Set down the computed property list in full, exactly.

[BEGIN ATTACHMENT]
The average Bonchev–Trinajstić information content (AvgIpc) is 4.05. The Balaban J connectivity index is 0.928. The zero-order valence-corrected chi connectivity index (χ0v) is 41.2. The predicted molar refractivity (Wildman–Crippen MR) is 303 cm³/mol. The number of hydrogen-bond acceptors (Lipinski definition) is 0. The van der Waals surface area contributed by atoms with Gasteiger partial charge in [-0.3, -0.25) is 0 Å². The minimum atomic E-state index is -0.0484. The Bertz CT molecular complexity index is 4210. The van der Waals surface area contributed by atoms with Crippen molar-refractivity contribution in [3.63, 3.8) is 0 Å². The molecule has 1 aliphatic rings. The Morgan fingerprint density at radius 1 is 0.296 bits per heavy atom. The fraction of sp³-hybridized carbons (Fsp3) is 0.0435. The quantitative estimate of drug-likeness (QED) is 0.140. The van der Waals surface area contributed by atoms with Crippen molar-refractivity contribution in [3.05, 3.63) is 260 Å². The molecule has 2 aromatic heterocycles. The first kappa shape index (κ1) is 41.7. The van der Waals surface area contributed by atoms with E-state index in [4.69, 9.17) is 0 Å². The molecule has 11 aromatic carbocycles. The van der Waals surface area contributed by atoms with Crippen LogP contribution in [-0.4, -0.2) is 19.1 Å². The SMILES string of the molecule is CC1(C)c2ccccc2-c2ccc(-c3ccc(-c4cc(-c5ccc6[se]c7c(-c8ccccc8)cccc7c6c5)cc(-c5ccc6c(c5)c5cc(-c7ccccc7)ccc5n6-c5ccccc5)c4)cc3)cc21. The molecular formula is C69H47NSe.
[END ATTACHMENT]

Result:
The average Bonchev–Trinajstić information content (AvgIpc) is 4.05. The Balaban J connectivity index is 0.928. The zero-order valence-corrected chi connectivity index (χ0v) is 41.2. The predicted molar refractivity (Wildman–Crippen MR) is 303 cm³/mol. The number of hydrogen-bond acceptors (Lipinski definition) is 0. The van der Waals surface area contributed by atoms with Gasteiger partial charge in [-0.3, -0.25) is 0 Å². The minimum atomic E-state index is -0.0484. The Bertz CT molecular complexity index is 4210. The van der Waals surface area contributed by atoms with Crippen molar-refractivity contribution in [3.63, 3.8) is 0 Å². The molecule has 1 aliphatic rings. The Morgan fingerprint density at radius 1 is 0.296 bits per heavy atom. The fraction of sp³-hybridized carbons (Fsp3) is 0.0435. The quantitative estimate of drug-likeness (QED) is 0.140. The van der Waals surface area contributed by atoms with Crippen molar-refractivity contribution in [3.05, 3.63) is 260 Å². The molecule has 2 aromatic heterocycles. The first kappa shape index (κ1) is 41.7. The van der Waals surface area contributed by atoms with E-state index in [4.69, 9.17) is 0 Å². The molecule has 11 aromatic carbocycles. The van der Waals surface area contributed by atoms with Crippen LogP contribution in [-0.4, -0.2) is 19.1 Å². The SMILES string of the molecule is CC1(C)c2ccccc2-c2ccc(-c3ccc(-c4cc(-c5ccc6[se]c7c(-c8ccccc8)cccc7c6c5)cc(-c5ccc6c(c5)c5cc(-c7ccccc7)ccc5n6-c5ccccc5)c4)cc3)cc21. The molecular formula is C69H47NSe.